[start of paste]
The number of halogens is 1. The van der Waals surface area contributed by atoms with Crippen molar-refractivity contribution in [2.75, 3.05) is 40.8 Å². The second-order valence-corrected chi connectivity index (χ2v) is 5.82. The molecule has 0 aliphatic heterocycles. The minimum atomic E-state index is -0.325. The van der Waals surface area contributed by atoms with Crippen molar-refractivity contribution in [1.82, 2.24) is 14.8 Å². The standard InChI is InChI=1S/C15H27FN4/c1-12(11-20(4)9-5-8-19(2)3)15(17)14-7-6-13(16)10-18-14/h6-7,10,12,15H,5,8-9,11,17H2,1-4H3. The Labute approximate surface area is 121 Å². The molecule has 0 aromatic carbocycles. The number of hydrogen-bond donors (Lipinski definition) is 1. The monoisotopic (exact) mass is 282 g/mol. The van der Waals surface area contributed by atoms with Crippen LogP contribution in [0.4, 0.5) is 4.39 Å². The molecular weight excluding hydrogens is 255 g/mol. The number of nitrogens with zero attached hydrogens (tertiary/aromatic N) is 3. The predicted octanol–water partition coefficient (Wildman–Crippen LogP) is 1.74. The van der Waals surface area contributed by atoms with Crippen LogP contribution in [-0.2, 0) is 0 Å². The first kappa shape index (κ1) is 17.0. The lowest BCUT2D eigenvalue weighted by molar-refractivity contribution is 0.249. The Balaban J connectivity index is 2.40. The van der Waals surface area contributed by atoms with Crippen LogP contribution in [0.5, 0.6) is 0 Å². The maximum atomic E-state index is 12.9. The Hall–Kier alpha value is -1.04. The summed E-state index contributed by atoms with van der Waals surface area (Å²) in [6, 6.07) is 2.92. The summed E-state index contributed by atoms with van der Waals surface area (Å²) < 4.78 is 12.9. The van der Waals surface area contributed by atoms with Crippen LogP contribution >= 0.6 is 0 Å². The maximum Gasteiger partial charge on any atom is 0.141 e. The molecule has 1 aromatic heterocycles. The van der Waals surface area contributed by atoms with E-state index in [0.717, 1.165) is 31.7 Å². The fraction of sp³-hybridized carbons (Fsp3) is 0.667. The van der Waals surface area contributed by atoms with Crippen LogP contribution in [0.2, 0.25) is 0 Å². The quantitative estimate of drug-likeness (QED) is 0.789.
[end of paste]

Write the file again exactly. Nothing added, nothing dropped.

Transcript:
The number of halogens is 1. The van der Waals surface area contributed by atoms with Crippen molar-refractivity contribution in [2.75, 3.05) is 40.8 Å². The second-order valence-corrected chi connectivity index (χ2v) is 5.82. The molecule has 0 aliphatic heterocycles. The minimum atomic E-state index is -0.325. The van der Waals surface area contributed by atoms with Crippen molar-refractivity contribution in [1.82, 2.24) is 14.8 Å². The standard InChI is InChI=1S/C15H27FN4/c1-12(11-20(4)9-5-8-19(2)3)15(17)14-7-6-13(16)10-18-14/h6-7,10,12,15H,5,8-9,11,17H2,1-4H3. The Labute approximate surface area is 121 Å². The molecule has 0 aromatic carbocycles. The number of hydrogen-bond donors (Lipinski definition) is 1. The monoisotopic (exact) mass is 282 g/mol. The van der Waals surface area contributed by atoms with Crippen LogP contribution in [0.4, 0.5) is 4.39 Å². The molecular weight excluding hydrogens is 255 g/mol. The number of nitrogens with zero attached hydrogens (tertiary/aromatic N) is 3. The predicted octanol–water partition coefficient (Wildman–Crippen LogP) is 1.74. The van der Waals surface area contributed by atoms with Crippen LogP contribution in [-0.2, 0) is 0 Å². The first kappa shape index (κ1) is 17.0. The lowest BCUT2D eigenvalue weighted by molar-refractivity contribution is 0.249. The Balaban J connectivity index is 2.40. The van der Waals surface area contributed by atoms with Crippen LogP contribution in [0.5, 0.6) is 0 Å². The maximum atomic E-state index is 12.9. The Hall–Kier alpha value is -1.04. The summed E-state index contributed by atoms with van der Waals surface area (Å²) in [6, 6.07) is 2.92. The summed E-state index contributed by atoms with van der Waals surface area (Å²) < 4.78 is 12.9. The van der Waals surface area contributed by atoms with Crippen LogP contribution >= 0.6 is 0 Å². The maximum Gasteiger partial charge on any atom is 0.141 e. The molecule has 1 aromatic heterocycles. The van der Waals surface area contributed by atoms with E-state index in [0.717, 1.165) is 31.7 Å². The fraction of sp³-hybridized carbons (Fsp3) is 0.667. The van der Waals surface area contributed by atoms with Crippen LogP contribution in [0.2, 0.25) is 0 Å². The quantitative estimate of drug-likeness (QED) is 0.789.